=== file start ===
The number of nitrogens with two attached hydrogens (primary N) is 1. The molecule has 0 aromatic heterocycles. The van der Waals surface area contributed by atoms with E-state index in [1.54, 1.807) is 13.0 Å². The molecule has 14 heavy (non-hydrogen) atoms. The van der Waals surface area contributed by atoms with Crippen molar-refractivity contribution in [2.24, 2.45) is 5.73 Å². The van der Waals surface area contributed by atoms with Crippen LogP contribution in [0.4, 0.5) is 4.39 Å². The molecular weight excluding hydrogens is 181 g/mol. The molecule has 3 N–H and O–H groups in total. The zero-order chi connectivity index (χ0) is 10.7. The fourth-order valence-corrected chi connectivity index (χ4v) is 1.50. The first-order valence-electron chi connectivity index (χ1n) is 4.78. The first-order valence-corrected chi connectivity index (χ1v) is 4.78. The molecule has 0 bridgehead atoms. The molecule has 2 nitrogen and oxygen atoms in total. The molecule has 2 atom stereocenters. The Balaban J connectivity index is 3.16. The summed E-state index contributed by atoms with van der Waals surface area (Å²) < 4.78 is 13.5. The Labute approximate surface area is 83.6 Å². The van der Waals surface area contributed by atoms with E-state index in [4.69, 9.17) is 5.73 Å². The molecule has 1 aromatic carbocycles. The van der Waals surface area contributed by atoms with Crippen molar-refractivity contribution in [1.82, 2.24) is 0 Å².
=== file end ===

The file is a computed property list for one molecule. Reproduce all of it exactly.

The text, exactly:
The number of nitrogens with two attached hydrogens (primary N) is 1. The molecule has 0 aromatic heterocycles. The van der Waals surface area contributed by atoms with E-state index in [1.54, 1.807) is 13.0 Å². The molecule has 14 heavy (non-hydrogen) atoms. The van der Waals surface area contributed by atoms with Crippen molar-refractivity contribution in [2.24, 2.45) is 5.73 Å². The van der Waals surface area contributed by atoms with Crippen LogP contribution in [0.4, 0.5) is 4.39 Å². The molecular weight excluding hydrogens is 181 g/mol. The molecule has 3 N–H and O–H groups in total. The zero-order chi connectivity index (χ0) is 10.7. The fourth-order valence-corrected chi connectivity index (χ4v) is 1.50. The first-order valence-electron chi connectivity index (χ1n) is 4.78. The first-order valence-corrected chi connectivity index (χ1v) is 4.78. The molecule has 0 bridgehead atoms. The molecule has 2 nitrogen and oxygen atoms in total. The molecule has 2 atom stereocenters. The Balaban J connectivity index is 3.16. The summed E-state index contributed by atoms with van der Waals surface area (Å²) < 4.78 is 13.5. The Labute approximate surface area is 83.6 Å². The van der Waals surface area contributed by atoms with E-state index in [4.69, 9.17) is 5.73 Å². The molecule has 1 aromatic carbocycles. The van der Waals surface area contributed by atoms with Crippen molar-refractivity contribution in [1.82, 2.24) is 0 Å².